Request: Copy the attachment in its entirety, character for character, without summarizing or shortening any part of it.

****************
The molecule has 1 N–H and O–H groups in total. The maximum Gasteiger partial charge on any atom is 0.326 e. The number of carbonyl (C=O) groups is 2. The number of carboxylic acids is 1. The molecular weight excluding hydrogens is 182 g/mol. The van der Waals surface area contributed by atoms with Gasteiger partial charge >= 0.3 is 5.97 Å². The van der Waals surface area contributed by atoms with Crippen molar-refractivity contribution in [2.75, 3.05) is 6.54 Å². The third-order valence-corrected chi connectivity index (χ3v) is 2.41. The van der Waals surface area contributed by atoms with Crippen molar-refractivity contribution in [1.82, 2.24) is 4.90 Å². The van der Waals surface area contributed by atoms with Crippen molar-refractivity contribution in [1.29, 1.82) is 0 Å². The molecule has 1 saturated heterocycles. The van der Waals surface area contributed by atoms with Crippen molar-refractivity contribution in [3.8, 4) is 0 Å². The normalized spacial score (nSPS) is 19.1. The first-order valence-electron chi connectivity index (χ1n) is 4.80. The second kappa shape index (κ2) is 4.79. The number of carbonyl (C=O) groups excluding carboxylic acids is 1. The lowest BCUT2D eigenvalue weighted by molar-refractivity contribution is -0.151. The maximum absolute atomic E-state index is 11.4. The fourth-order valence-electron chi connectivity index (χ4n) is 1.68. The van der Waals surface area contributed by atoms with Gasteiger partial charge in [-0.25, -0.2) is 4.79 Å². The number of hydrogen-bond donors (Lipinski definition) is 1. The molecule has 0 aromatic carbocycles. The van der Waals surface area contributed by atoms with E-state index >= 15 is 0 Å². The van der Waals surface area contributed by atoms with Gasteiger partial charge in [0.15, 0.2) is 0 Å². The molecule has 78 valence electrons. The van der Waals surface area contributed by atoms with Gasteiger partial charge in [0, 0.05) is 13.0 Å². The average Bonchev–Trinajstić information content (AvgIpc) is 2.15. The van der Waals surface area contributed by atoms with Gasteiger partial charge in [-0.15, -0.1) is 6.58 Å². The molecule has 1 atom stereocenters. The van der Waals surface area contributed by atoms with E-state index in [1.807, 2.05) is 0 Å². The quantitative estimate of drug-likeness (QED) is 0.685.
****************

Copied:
The molecule has 1 N–H and O–H groups in total. The maximum Gasteiger partial charge on any atom is 0.326 e. The number of carbonyl (C=O) groups is 2. The number of carboxylic acids is 1. The molecular weight excluding hydrogens is 182 g/mol. The van der Waals surface area contributed by atoms with Gasteiger partial charge >= 0.3 is 5.97 Å². The van der Waals surface area contributed by atoms with Crippen molar-refractivity contribution in [2.75, 3.05) is 6.54 Å². The third-order valence-corrected chi connectivity index (χ3v) is 2.41. The van der Waals surface area contributed by atoms with Crippen molar-refractivity contribution in [1.82, 2.24) is 4.90 Å². The van der Waals surface area contributed by atoms with Crippen molar-refractivity contribution in [1.29, 1.82) is 0 Å². The molecule has 1 saturated heterocycles. The van der Waals surface area contributed by atoms with Crippen molar-refractivity contribution in [3.8, 4) is 0 Å². The normalized spacial score (nSPS) is 19.1. The first-order valence-electron chi connectivity index (χ1n) is 4.80. The second kappa shape index (κ2) is 4.79. The number of carbonyl (C=O) groups excluding carboxylic acids is 1. The lowest BCUT2D eigenvalue weighted by molar-refractivity contribution is -0.151. The maximum absolute atomic E-state index is 11.4. The fourth-order valence-electron chi connectivity index (χ4n) is 1.68. The van der Waals surface area contributed by atoms with Gasteiger partial charge in [-0.25, -0.2) is 4.79 Å². The number of hydrogen-bond donors (Lipinski definition) is 1. The molecule has 0 aromatic carbocycles. The van der Waals surface area contributed by atoms with E-state index >= 15 is 0 Å². The van der Waals surface area contributed by atoms with Gasteiger partial charge in [0.15, 0.2) is 0 Å². The molecule has 78 valence electrons. The van der Waals surface area contributed by atoms with Gasteiger partial charge in [0, 0.05) is 13.0 Å². The average Bonchev–Trinajstić information content (AvgIpc) is 2.15. The van der Waals surface area contributed by atoms with Gasteiger partial charge in [-0.15, -0.1) is 6.58 Å². The molecule has 1 atom stereocenters. The van der Waals surface area contributed by atoms with E-state index in [1.807, 2.05) is 0 Å². The quantitative estimate of drug-likeness (QED) is 0.685.